Maybe these things don’t seem like such a big deal. But they kind of are a big deal. In developing countries, ultra-processed products (Monteiro uses Tang as an example) are viewed as modern and ‘healthier’ than the traditional diets. As such, even though products like these are comparably expensive, people will spring for them–with disastrous long-term effects on public and environmental health. In our own country, the lobbying pull of food producers prevents the likes of Michelle Obama from saying clearly “don’t eat stuff that comes ready to eat from a package” and allows pledges by Wal-Mart to reduce X number of “bad” ingredients as part of Let’s Move.


Monteiro isn’t saying never eat anything that comes from a package, and neither am I. But I think what we’re both saying is this: REAL food–and thus REAL wellness–doesn’t come from a package loaded with health claims and advertisements of “fortification,” or, indeed, of “reduced” whatever.

In a nutshell?

EAT THE CHOCOLATE CAKE! (not a flavored ‘energy’ bar)

EAT THE WHIPPED CREAM! (not the fat-free whipped ‘topping.’)

Should healthy living be a spiritual discipline?

An essay at RELEVANT yesterday made some good points: first, that “the obesity battle isn’t an individual responsibility; it’s a community effort,” and, second, that the church can (and should) play a role in shaping America’s food culture for the better. Both of these are very, very true.

this book gives a great history of American Christian diet books

But to my mind, the rest of the essay exemplified a shallowness of thinking about food and eating that has surfaced again and again in the 100+ years since Christians first began linking healthy diets with spiritual health. The typical logic goes like this:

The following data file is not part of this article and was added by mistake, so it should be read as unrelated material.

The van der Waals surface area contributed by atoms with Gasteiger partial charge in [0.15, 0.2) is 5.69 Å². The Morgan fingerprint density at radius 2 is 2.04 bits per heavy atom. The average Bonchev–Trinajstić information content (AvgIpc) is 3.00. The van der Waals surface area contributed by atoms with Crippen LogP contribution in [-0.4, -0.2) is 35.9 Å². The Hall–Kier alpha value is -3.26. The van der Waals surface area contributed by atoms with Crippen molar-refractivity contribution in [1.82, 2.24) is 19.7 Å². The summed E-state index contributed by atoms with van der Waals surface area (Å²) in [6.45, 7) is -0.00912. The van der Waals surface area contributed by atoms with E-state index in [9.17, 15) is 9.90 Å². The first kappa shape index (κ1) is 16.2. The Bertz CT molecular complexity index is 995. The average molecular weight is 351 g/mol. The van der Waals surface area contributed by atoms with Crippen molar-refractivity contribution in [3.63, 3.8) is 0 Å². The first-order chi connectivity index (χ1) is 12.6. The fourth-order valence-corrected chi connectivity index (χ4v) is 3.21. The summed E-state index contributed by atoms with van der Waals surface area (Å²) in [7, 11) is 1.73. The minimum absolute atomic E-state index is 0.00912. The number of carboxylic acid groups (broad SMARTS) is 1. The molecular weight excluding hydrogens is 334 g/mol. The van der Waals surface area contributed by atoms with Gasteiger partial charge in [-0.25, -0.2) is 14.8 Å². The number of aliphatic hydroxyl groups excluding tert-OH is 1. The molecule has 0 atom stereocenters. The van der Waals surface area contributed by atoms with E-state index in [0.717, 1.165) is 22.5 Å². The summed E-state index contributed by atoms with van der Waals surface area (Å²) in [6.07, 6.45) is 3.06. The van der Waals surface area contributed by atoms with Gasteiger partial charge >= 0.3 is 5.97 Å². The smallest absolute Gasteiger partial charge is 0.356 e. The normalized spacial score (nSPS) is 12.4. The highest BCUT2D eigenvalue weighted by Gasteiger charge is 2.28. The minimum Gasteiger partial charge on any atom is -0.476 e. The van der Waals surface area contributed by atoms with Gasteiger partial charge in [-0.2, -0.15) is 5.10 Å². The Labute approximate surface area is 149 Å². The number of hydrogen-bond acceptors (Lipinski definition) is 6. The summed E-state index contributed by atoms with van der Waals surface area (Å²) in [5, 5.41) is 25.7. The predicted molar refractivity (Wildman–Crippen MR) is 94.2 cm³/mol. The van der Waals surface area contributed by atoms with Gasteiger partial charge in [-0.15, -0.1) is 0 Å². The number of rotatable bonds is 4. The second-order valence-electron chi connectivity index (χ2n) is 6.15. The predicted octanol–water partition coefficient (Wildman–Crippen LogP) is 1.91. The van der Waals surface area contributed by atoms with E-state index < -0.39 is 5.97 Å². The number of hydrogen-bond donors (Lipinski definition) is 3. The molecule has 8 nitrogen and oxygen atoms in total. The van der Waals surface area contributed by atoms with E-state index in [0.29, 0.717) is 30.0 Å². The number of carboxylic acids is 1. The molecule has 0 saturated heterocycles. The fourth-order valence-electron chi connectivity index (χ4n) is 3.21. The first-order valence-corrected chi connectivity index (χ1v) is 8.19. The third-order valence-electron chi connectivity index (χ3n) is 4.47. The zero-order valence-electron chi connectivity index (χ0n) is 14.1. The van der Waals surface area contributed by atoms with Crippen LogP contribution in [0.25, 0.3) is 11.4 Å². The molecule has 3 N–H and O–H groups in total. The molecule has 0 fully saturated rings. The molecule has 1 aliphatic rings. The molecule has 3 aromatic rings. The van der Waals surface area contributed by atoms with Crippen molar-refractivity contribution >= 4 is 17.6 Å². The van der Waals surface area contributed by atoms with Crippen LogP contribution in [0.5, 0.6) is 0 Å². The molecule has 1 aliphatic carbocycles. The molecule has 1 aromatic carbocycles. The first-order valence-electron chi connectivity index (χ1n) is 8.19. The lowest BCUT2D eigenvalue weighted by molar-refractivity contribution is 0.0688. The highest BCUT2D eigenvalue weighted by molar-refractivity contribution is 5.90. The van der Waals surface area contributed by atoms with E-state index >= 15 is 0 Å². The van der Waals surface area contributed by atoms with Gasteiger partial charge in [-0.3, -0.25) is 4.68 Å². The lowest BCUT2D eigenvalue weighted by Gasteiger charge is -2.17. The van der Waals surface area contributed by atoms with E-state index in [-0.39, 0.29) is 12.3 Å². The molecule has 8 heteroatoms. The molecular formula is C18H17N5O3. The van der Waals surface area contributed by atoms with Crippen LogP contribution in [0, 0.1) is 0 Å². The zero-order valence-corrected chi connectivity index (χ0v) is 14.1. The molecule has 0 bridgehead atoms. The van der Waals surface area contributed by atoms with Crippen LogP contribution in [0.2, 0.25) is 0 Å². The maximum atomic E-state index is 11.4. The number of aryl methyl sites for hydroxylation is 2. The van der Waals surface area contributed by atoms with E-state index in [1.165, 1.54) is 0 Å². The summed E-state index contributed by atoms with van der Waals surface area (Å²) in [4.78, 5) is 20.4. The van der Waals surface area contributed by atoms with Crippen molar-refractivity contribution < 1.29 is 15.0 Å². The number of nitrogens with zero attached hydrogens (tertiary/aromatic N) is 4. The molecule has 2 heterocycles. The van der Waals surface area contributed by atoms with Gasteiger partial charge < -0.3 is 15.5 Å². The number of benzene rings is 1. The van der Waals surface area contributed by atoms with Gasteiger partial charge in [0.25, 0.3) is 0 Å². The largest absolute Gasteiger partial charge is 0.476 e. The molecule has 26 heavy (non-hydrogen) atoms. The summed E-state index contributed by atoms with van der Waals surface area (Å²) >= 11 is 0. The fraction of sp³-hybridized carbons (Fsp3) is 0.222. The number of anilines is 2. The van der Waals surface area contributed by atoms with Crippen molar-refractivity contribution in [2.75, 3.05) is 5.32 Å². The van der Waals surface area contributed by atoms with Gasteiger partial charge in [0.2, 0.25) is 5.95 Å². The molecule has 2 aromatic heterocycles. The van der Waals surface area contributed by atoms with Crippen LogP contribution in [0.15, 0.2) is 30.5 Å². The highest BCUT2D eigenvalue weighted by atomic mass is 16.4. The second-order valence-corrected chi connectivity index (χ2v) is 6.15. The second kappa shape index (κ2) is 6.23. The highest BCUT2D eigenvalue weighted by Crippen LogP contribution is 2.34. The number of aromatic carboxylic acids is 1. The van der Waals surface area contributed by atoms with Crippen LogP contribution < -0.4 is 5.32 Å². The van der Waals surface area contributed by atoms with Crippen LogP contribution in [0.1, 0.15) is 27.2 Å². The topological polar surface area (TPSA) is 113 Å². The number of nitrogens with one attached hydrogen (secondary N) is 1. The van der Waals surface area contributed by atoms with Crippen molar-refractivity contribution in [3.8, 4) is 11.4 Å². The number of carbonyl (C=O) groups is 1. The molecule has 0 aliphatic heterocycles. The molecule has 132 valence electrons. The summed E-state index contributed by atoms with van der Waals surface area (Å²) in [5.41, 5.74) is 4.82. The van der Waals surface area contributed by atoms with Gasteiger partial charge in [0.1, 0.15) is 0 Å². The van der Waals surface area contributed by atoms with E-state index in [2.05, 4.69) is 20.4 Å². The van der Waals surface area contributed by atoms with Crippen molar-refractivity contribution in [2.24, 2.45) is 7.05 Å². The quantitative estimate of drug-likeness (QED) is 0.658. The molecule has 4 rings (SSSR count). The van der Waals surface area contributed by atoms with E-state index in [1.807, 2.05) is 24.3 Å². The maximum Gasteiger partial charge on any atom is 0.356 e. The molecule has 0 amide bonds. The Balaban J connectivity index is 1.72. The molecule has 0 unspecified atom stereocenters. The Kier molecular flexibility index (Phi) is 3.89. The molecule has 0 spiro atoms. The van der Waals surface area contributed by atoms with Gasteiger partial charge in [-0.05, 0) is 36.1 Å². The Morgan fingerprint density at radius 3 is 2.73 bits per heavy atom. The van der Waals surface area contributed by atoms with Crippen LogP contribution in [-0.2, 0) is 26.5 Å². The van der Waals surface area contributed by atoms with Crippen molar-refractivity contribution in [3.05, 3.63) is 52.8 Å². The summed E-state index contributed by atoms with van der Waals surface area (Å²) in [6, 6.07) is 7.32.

The Bible teaches that your body is a temple of the Holy Spirit.

Fat and/or unhealthy bodies are not pleasing temples.

Therefore to be a pleasing temple for the Holy Spirit you should not be fat or unhealthy.

And

Therefore doing what you need to do to not be fat or unhealthy is something that you do for the Holy Spirit’s benefit.

A few things irk me about this kind of thinking (to be clear, I am not singling out the RELEVANT piece; I just see it as representative of many Christian writings and utterances on diet and health). In no particular order:

1. Fat is inevitably made to = SIN!

And it just isn’t necessarily so. Further, even APART from Christian ethics, American culture already demonizes fat and worships thinness. Claiming that people who are overweight are therefore sinful isn’t only unhelpful, it’s also unfair. Body types vary greatly: some people are just plain bigger than others. Some people can’t exercise due to disabilities. Some people have hormonal imbalances that keep them overweight despite their efforts to the contrary.

[Besides, lots of things that Americans love are ‘sins’ that no one seems to get too enraged over. Like loving money! And gossiping. But getting upset over fatness? That’s for people of every faith and no faith.]

2. Eating + Health are not necessarily connected in the ways you might think.